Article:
|Logical view||Logical view||Logical views that reference a dataset or resource that is not located in the same location as the logical view fail when queried.|
|Managed table||Managed table||No difference.|
|Materialized view||Materialized view||If a referenced table is not in the same region as the materialized view, the query fails. Replicated materialized views may see staleness above the view's max staleness.|
|Model||Model||Stored as managed tables.
|Remote function||Remote function||Connections are regional. Remote functions that reference a dataset or resource (connection) that is not located in the same location as the remote function fail when run.|
|Routines||User-defined function (UDF) or stored procedure||Routines that reference a dataset or resource that is not located in the same location as the routine fail when run. Any routine that references a connection, such as remote functions, does not work outside the source region.|
|Row Access Policy||Row Access Policy||No difference.|
|Search index||Search index||Not replicated.|
|Stored procedure||Stored procedure||Stored procedures that reference a dataset or resource that is not located in the same location as the stored procedure fail when run.|
|Table clone||Managed table||Billed as a deep copy in secondary replica.|
|Table snapshot||Table snapshot||Billed as a deep copy in secondary replica.|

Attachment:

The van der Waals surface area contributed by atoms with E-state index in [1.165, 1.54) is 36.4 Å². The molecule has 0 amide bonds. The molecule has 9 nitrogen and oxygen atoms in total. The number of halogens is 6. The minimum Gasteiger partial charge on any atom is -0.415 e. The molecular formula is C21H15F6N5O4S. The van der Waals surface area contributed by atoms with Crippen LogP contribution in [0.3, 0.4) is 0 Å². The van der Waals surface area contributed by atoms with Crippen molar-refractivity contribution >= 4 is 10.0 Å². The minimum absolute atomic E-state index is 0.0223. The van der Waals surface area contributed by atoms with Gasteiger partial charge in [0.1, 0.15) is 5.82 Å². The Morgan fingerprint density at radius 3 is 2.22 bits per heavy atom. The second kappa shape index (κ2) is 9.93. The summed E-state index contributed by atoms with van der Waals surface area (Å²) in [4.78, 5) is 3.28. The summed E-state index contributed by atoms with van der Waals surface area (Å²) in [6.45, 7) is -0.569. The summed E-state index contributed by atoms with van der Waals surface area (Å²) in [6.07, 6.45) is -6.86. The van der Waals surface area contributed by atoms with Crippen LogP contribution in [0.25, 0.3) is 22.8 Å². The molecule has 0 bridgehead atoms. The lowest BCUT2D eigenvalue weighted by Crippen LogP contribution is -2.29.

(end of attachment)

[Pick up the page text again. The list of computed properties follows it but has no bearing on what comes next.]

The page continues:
|Table-valued function (TVF)||TVF||TVFs that reference a dataset or resource that is not located in the same location as the TVF fail when run.|
|UDF||UDF||UDFs that reference a dataset or resource that is not located in the same location as the UDF fail when run.|
Cross-region replication is not intended for use as a disaster recovery plan during a total-region outage. In the case of a total region outage in the primary replica's region, you cannot promote the secondary replica. Because secondary replicas are read-only, you can't run any write jobs on the secondary replica and can't promote the secondary region until the primary replica's region is restored.
The following table explains the impact of total-region outages on your replicated data:
|Region 1||Region 2||Outage region||Impact|
|Primary replica||Secondary replica||Region 2||Read-only jobs running in region 2 against the secondary replica fail.|
|Primary replica||Secondary replica||Region 1||All jobs running in region 1 fail. Read-only jobs continue to run in region 2 where the secondary replica is located. The contents of region 2 are stale until it is successfully synced with region 1.|
To create a writable dataset in the region containing the secondary dataset replica, you must create a new dataset in that region and copy the contents of the secondary dataset replica into the new dataset. For information about copying datasets, see Copy a dataset.
Use dataset replication
This section describes how to replicate a dataset, promote the secondary replica, and run BigQuery read jobs in the secondary region.
To get the permissions that you need to manage replicas,
ask your administrator to grant you the
BigQuery Data Editor (
roles/bigquery.dataEditor) IAM role on your schema.